On Wed, 19 Aug 1998 09:19:50 -0700, Mike Hagen <mhagen at olympus.net>
>All we can talk about is what we have seen. Out here, very little if
>any new style genetically improved stock is showing up in the field.
>The local nurseries use methods (and very successfully too) that were
>perfected in the 50s.
>Yes, but some companies, such as Westvaco, are coming very close to
implementing transformed and cloned material. Someone was telling me
that one lab was able to turn off lignin production in a Populus
experiment by something like 80%, resulting in a MUCH greater amount
of fiber production (the tree was significantly larger than controls,
and wasn't flopping over either).
Industry, such as the paper industry, often spends a lot on capital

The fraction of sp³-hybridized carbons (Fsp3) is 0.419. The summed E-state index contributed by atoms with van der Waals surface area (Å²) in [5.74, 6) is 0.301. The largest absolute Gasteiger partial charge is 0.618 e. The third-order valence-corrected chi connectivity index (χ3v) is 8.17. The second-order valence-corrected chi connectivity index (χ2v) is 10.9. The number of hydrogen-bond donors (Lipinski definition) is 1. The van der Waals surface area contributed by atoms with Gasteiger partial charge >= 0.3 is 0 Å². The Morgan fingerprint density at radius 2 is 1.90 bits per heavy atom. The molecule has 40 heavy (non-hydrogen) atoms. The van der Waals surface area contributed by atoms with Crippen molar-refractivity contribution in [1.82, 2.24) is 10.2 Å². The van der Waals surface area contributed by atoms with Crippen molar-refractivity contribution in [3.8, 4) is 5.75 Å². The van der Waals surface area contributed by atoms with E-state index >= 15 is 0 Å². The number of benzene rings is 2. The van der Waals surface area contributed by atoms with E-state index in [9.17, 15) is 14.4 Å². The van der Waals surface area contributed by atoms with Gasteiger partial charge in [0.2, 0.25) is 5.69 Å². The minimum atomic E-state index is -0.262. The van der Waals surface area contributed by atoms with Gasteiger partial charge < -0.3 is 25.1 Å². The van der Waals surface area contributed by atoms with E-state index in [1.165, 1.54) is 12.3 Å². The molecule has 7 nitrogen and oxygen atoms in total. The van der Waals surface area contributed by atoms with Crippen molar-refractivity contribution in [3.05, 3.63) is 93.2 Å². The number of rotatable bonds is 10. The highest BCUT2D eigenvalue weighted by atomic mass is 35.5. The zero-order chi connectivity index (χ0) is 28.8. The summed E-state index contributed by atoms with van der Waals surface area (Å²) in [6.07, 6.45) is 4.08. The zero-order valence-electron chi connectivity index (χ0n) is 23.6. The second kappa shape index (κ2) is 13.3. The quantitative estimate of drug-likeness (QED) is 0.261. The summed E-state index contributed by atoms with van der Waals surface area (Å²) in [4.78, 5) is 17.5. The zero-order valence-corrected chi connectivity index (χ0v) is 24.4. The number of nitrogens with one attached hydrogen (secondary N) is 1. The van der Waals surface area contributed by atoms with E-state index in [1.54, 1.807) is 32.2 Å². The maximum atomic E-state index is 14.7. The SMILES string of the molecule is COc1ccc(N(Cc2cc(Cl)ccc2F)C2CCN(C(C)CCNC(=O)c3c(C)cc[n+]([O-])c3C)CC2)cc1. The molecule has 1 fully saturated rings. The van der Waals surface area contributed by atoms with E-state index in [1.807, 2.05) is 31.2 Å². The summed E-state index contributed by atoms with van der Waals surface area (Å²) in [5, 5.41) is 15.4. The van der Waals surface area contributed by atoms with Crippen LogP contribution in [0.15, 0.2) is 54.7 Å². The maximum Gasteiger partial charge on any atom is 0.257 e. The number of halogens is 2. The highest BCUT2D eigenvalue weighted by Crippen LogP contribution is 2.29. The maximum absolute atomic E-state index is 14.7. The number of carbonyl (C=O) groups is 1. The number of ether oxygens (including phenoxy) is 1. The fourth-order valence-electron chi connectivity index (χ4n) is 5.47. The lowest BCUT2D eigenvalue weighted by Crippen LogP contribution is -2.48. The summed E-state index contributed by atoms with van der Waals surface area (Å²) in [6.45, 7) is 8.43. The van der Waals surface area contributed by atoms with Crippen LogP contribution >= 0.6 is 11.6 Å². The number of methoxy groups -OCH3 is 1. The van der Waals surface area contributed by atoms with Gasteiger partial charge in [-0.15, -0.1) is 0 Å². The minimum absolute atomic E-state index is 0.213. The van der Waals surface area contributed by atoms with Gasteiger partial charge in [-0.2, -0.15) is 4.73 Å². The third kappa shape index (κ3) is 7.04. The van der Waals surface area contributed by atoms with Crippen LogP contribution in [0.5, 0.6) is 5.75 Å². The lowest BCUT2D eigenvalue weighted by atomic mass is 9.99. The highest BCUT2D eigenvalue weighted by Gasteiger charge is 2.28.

improvements to improve production efficiency by 1 or 2%. Once the
technology is perfected, biotech, with relatively low capital
investments, has the potential of improving the production efficiency
of its raw material by 25% or better. You bet that these people are
Of course if you have to totally knock out sexual reproduction of
released transgenic plants, things are going to slow down a bit (think
_Jurassic Park_, only with trees). Add to this a yet to be defined
"minimum necessary genetic diversity per stand", and you begin to
wonder if we will see it in our lifetimes.
But outside the realm of transformation and other genetic
manipulations, cloned material may be available on a wide-spread basis
But yes, little can be done to improve on the old-fashioned means of
reproduction, which will never be totally replaced (at least with
people, I hope ;-))